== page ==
Rural hospitals are experiencing a crisis. In the past decade, financial distress has led to an increase in rural hospital closures, leaving residents of those areas with reduced access to care and exacerbating rural-urban health disparities that already existed. The Centers for Medicare & Medicaid Services (CMS) and other health care payers are supporting efforts to change financial incentives for rural hospitals to enable transformation of care while maintaining access in rural areas. In the past few years, our multidisciplinary team of researchers, data scientists, and analysts at Mathematica has been working with federal and state partners to explore the potential of alternative payment models to achieve those goals.
One example is the Pennsylvania Rural Health Model, which the CMS Innovation Center launched in 2017. Under this model, CMS (and other payers) pay participating hospitals a fixed amount using a prospectively calculated global budget that covers all inpatient and hospital-based outpatient services; these hospitals are also held accountable for a targeted set of quality measures. Mathematica partnered with Pennsylvania to implement the model and provide program support, such as helping hospitals assess their financial opportunities under global budgets.
Our experience in Pennsylvania taught us that the global budget payment model can provide a powerful incentive for hospitals to reduce potentially avoidable utilization (PAU) by improving the population health in their local communities. Generally, PAU refers to acute hospital care (inpatient stays and emergency department visits) that could have been prevented with high quality health care services outside of a hospital setting, such as timely access to ambulatory care, improved care management, and better care coordination among providers. Because hospital care represents the largest component of health care spending in the United States, policymakers and health care payers are increasingly interested in reducing preventable or avoidable hospital use. Under global budgets, hospitals can maintain financial health while working on population health initiatives because hospital payments are no long dependent on the volume of services provided.
As new payment models are creating incentives to improve population health by focusing on PAU at hospitals, we wanted to better understand the relationship between avoidable hospital use and the overall health of the community in rural areas. Using data from 2019 Medicare fee-for-service Part A and Part B claims, we calculated the proportion of hospital revenue attributable to PAU for all rural hospitals in the United States. The PAU rate captures three metrics: (1) readmissions back to the same hospital for any cause within 30 days of discharge, (2) admissions for ambulatory care sensitive conditions, and (3) potentially avoidable emergency department visits. We then linked the PAU data with county health rankings and used the overall health factor ranking to assess the population health of a hospital’s county. The health factor ranking is designed to reflect how well a county is doing on modifiable factors, including health behaviors, clinical care, socioeconomic factors, and the physical environment. Counties are ranked from 1 to 4 (from healthiest to least healthy) based on their overall score relative to scores for other counties in the same state.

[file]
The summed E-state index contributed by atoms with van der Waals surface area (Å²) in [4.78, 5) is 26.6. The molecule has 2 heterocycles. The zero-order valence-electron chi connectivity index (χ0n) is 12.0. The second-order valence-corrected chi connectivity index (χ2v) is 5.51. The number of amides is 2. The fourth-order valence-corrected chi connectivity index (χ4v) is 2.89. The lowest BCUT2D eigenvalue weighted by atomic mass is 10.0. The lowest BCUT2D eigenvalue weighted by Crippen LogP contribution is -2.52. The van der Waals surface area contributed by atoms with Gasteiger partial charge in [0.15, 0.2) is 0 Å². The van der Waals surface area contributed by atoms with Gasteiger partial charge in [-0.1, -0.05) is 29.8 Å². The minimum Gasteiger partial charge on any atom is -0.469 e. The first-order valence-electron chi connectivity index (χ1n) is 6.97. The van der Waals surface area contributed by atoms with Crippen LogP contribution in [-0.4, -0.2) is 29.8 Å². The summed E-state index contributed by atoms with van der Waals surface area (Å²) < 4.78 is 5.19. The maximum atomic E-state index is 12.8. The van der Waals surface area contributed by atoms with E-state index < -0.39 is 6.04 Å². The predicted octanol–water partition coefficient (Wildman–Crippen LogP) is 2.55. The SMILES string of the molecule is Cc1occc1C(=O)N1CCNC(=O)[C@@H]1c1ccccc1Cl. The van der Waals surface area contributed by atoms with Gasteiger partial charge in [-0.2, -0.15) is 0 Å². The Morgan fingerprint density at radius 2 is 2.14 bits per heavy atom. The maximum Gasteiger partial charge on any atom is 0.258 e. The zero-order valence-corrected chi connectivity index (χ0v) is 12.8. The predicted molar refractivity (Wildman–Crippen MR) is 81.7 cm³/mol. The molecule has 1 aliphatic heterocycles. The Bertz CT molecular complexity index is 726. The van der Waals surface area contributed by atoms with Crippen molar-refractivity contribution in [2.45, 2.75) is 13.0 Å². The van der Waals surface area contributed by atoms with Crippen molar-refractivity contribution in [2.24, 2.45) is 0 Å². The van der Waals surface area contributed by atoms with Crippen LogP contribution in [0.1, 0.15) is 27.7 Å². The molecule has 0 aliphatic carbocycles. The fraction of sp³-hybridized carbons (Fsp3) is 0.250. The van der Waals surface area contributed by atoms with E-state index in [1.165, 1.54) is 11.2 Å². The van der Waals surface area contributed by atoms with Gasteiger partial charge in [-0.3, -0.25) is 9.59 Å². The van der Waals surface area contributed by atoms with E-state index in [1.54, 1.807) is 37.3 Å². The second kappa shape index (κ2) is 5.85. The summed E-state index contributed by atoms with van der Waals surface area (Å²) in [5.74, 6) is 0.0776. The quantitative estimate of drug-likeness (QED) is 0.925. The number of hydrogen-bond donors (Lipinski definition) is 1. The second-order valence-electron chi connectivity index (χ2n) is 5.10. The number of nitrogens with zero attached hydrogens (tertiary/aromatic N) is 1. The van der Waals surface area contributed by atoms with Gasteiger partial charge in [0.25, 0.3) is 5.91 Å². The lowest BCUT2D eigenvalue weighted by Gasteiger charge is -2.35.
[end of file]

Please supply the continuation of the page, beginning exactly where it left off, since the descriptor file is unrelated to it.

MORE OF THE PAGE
As illustrated in the pie chart above, rural hospitals tend to be in counties with relatively poor population health. Specifically, more than half of rural hospitals are in counties in the bottom two health ranks. Only 20 percent of rural hospitals are in counties ranked as the healthiest in their states.
PAU rates vary widely across rural hospitals, and many factors—such as geography, the underlying patient population, and the types of services provided by the hospital—contribute to that variation. However, the data suggests that a county’s population health has a sizable effect on hospital PAU rates. The bar chart above shows that, on average, hospitals have a PAU rate 7 percent higher than the state median if they rank at the bottom for county health. On the other end, hospitals have a PAU rate 7 percent lower than the state median if they rank at the top for county health.
Our analysis suggests that focusing on reducing PAU rates in rural communities can provide a useful strategy to link hospital services with population health strategies in the community. Examples of promising interventions that rural hospitals may consider implementing include expanding access to low-cost medications for blood pressure control, increasing access to tobacco cessation treatments, and community-wide interventions such as improving public transportation, and introducing multi-component worksite programs to prevent obesity.
Finally, new payment models, such as the Pennsylvania Rural Health Model and the upcoming Community Health Access and Rural Transformation Model, might offer the right incentives for rural hospitals to establish sustainable partnerships with their local communities to align strategic plans for improving population health. Under a predictable fixed budget, improved population health would not only bolster the hospitals’ financial position, it could enable hospitals to invest more in quality improvements to further improve the health of rural residents.
This study is part of an ongoing initiative at Mathematica to analyze Medicare claims-based data to support decision making in health care system transformation. As a next step, we plan to release an interactive dashboard that enables users to query PAU rates for a single hospital and compare a hospital’s PAU rates with its state benchmarks.